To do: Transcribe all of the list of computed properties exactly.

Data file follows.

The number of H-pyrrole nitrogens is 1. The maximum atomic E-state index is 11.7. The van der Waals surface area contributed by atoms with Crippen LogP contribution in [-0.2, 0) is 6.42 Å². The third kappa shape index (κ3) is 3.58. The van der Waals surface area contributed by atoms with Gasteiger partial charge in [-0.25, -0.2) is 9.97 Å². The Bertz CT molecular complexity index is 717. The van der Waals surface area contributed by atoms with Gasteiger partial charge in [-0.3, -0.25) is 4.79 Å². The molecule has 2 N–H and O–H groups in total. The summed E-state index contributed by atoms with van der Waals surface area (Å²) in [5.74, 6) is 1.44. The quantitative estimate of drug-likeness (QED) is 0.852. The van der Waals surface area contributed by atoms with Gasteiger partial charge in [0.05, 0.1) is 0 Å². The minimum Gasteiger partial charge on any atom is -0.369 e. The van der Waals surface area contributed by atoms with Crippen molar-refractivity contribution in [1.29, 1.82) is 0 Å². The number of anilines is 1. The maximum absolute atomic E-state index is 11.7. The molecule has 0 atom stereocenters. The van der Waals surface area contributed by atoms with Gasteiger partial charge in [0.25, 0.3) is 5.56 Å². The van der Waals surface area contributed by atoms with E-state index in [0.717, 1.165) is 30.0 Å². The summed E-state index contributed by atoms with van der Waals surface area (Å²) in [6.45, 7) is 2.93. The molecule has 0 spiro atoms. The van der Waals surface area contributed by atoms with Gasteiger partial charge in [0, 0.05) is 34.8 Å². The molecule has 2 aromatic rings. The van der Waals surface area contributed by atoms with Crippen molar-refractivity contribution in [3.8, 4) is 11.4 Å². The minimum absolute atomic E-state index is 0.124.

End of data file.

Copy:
The number of H-pyrrole nitrogens is 1. The maximum atomic E-state index is 11.7. The van der Waals surface area contributed by atoms with Crippen LogP contribution in [-0.2, 0) is 6.42 Å². The third kappa shape index (κ3) is 3.58. The van der Waals surface area contributed by atoms with Gasteiger partial charge in [-0.25, -0.2) is 9.97 Å². The Bertz CT molecular complexity index is 717. The van der Waals surface area contributed by atoms with Gasteiger partial charge in [-0.3, -0.25) is 4.79 Å². The molecule has 2 N–H and O–H groups in total. The summed E-state index contributed by atoms with van der Waals surface area (Å²) in [5.74, 6) is 1.44. The quantitative estimate of drug-likeness (QED) is 0.852. The van der Waals surface area contributed by atoms with Gasteiger partial charge in [0.05, 0.1) is 0 Å². The minimum Gasteiger partial charge on any atom is -0.369 e. The van der Waals surface area contributed by atoms with Crippen molar-refractivity contribution in [1.29, 1.82) is 0 Å². The number of anilines is 1. The maximum absolute atomic E-state index is 11.7. The molecule has 0 atom stereocenters. The van der Waals surface area contributed by atoms with Gasteiger partial charge in [0.25, 0.3) is 5.56 Å². The van der Waals surface area contributed by atoms with E-state index in [0.717, 1.165) is 30.0 Å². The summed E-state index contributed by atoms with van der Waals surface area (Å²) in [6.45, 7) is 2.93. The molecule has 0 spiro atoms. The van der Waals surface area contributed by atoms with Gasteiger partial charge in [0, 0.05) is 34.8 Å². The molecule has 2 aromatic rings. The van der Waals surface area contributed by atoms with Crippen molar-refractivity contribution in [3.8, 4) is 11.4 Å². The minimum absolute atomic E-state index is 0.124.